Paulding County Court will become a full-time Paulding County Municipal Court in 2020. Melinda Krick/Paulding County Progress
Paulding County Court will become a full-time Paulding County Municipal Court in 2020. Melinda Krick/Paulding County Progress
By MELINDA KRICK

Progress Editor

PAULDING – Ohio Governor John Kasich has signed a bill into law allowing the part time Paulding County County Court to become the full time Paulding County Municipal Court.

Am. HB 215 creates the Paulding County Municipal Court in Paulding on Jan. 1, 2020; establishes one full-time judgeship in that court; provides for the nomination of the judge by petition only; abolishes the Paulding County County Court on that date; and provides for the election for the Paulding County Municipal Court of one full-time judge in 2019.

The bill was one of 15 signed by Gov. Kasich prior to the holidays on Dec. 22.

The court is responsible for hearing criminal division, traffic division, and civil division cases, including misdemeanor criminal cases, complaints up to $15,000, small claims up to $6,000, and eviction cases. House Bill 215 was introduced to help accommodate the growing number of cases in Paulding County.

State Rep. Craig Riedel (R-Defiance) last week applauded Governor Kasich’s signing of House Bill 215. The legislation is the first bill sponsored by Rep. Riedel to be signed into law.

“I’m proud that my first bill signed into law is able to help the citizens of Paulding County,” Riedel stated. “I’m glad Judge Suzanne Rister approached me last spring with her request to create the Paulding County Municipal Court. It has the full support of the Paulding County commissioners and this law will serve the needs of the county with more efficiency and effectiveness.”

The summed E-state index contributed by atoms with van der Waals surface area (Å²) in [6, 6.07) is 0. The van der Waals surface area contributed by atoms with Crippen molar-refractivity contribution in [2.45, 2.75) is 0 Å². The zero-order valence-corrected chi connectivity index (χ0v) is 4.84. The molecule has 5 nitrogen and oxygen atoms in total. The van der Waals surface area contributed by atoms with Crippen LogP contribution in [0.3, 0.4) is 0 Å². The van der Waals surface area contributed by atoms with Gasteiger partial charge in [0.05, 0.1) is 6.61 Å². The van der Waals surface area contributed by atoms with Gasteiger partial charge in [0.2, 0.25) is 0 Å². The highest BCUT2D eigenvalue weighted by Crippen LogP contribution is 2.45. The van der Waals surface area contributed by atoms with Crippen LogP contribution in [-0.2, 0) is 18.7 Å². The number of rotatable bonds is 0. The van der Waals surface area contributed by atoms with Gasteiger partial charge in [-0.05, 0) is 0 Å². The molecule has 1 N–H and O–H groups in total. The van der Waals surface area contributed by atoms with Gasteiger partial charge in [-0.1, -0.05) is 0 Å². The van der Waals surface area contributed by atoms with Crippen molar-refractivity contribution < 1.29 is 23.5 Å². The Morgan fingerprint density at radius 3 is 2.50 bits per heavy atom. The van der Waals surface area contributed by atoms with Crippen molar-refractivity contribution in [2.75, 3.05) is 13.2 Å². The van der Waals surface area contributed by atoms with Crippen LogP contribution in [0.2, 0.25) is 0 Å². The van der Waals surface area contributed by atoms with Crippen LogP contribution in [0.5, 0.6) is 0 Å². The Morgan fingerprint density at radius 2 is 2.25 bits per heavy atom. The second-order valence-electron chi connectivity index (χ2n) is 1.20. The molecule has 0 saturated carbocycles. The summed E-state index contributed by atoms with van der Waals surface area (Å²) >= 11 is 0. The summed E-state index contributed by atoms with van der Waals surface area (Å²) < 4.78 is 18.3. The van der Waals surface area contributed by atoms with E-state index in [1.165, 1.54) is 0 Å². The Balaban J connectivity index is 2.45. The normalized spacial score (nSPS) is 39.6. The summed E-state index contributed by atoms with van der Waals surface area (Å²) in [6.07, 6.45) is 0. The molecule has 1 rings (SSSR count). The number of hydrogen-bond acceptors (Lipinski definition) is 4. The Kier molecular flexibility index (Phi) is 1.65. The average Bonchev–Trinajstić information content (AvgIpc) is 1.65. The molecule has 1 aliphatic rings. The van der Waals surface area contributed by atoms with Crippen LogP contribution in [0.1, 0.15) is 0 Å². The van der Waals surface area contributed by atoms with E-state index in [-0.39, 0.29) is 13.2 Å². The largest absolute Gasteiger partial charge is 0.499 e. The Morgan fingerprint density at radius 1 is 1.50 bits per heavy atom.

To make this change happen, Judge Rister had to get support from the county commissioners, Ohio Supreme Court, the Supreme Court justices, and state legislators. Before the legislative process began earlier this year, the Ohio Supreme Court looked at the volume of cases, population of the county and a five-year history of the cases, then reviewed how much the civil dockets, criminal dockets and traffic dockets have increased in the last five years.

The Progress contacted Judge Rister’s office for comment, but she has not responded.

Paulding County is one of the last counties in the state to still have a part-time judge. She currently is in court three days a week.